While the parents get to know their new baby, the third stage of childbirth begins. If necessary, the mother is given medication that will contract her uterus, and she will then deliver the placenta, membranes and the umbilical cord. Possible perineal tears or surgical wounds are stitched. The child will be introduced to the mother’s breast when they are ready, usually within the first hour. The baby will start to reach for the breast on their own. This reflex is activated through skin contact. The baby shares contact with the mother and will start looking for a nipple. The mother can help the baby to latch on to her breast properly. The first sucking motions may feel surprisingly powerful; the baby has been practising in the womb. The mother will now produce first milk, so-called colostrum, which contains antibodies and nutrients necessary for the newborn. The quantity of milk will not be large, but will be sufficient for a newborn.
A healthy newborn will usually not require additional milk at the hospital. If the child is frequently breastfed, lactation will begin in two to three days after the birth. After the first nursing session, the baby is washed, measured and weighed. The midwife will guide and help the mother’s partner and may take photos, if necessary. The mother is allowed to shower. After this, the adults are offered something to eat before being taken to the ward. Normally, only one midwife takes part in the delivery, assisted by another during the final stage. A gynaecologist is only asked to take part when necessary, and an anaesthetist to give the injections. If there are any concerns about the baby’s condition, a paediatrician will also be called in.
Abnormal birth refers to a birth in which a suction cup or obstetric forceps, nowadays rare, are used as aid. Such equipment is used if a labour becomes exceedingly long, the mother has no energy left or the baby’s condition so requires. A birth is also considered abnormal if there is over 1,000 ml of bleeding or the delivery of the placenta needs to be aided manually in an operating theatre. A caesarean section can be performed as pre-planned, urgent or an emergency C-section. Reasons for urgent or emergency C-sections include a rapid deterioration in the condition of the mother, baby or both. The birth partner will usually be able to see and care for the baby right away.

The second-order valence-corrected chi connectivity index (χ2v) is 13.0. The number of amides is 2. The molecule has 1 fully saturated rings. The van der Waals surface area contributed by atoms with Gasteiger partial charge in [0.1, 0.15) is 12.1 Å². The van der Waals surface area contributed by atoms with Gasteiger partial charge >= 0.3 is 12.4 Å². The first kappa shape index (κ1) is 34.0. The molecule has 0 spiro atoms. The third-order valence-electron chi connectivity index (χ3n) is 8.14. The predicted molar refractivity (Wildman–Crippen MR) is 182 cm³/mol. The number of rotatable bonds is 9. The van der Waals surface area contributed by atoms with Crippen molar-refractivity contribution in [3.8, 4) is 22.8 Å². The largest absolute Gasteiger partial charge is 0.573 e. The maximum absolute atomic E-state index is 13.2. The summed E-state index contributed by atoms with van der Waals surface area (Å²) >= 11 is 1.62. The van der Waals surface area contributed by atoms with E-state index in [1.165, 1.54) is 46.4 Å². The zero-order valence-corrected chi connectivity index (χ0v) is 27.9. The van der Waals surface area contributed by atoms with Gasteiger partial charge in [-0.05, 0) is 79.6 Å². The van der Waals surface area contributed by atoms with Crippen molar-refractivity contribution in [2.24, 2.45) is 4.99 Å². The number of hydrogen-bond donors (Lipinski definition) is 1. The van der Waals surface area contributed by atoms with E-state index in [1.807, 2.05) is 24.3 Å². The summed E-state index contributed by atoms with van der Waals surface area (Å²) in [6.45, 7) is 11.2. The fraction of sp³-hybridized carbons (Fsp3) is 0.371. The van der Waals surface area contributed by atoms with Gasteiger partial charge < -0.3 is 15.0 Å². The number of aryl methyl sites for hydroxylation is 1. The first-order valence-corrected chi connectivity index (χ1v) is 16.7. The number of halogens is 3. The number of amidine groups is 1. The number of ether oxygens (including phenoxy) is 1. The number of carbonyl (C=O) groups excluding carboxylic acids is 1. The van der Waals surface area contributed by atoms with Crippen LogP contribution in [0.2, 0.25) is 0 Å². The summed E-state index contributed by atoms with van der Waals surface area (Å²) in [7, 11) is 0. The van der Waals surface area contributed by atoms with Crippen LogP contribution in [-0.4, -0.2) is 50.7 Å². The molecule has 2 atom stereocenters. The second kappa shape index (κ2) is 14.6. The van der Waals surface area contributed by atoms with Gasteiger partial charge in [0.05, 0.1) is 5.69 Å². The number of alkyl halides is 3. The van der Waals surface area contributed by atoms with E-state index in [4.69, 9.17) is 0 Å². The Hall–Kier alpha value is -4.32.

The best place for the baby after birth is to be held in skin contact. During the hospital stay, the baby will remain close to the parents. This enables the vital closeness and frequent breastfeeding for the baby. The closeness will also help the new parents to get to know their baby. The maternity ward staff is there for the entire family. Do not hesitate to ask them questions and request help so that you and your baby can start your new life together at home feeling safe. You should call your maternity clinic once your family has settled back in home with the baby, at the latest, so that a nurse can book a home visit as soon as possible.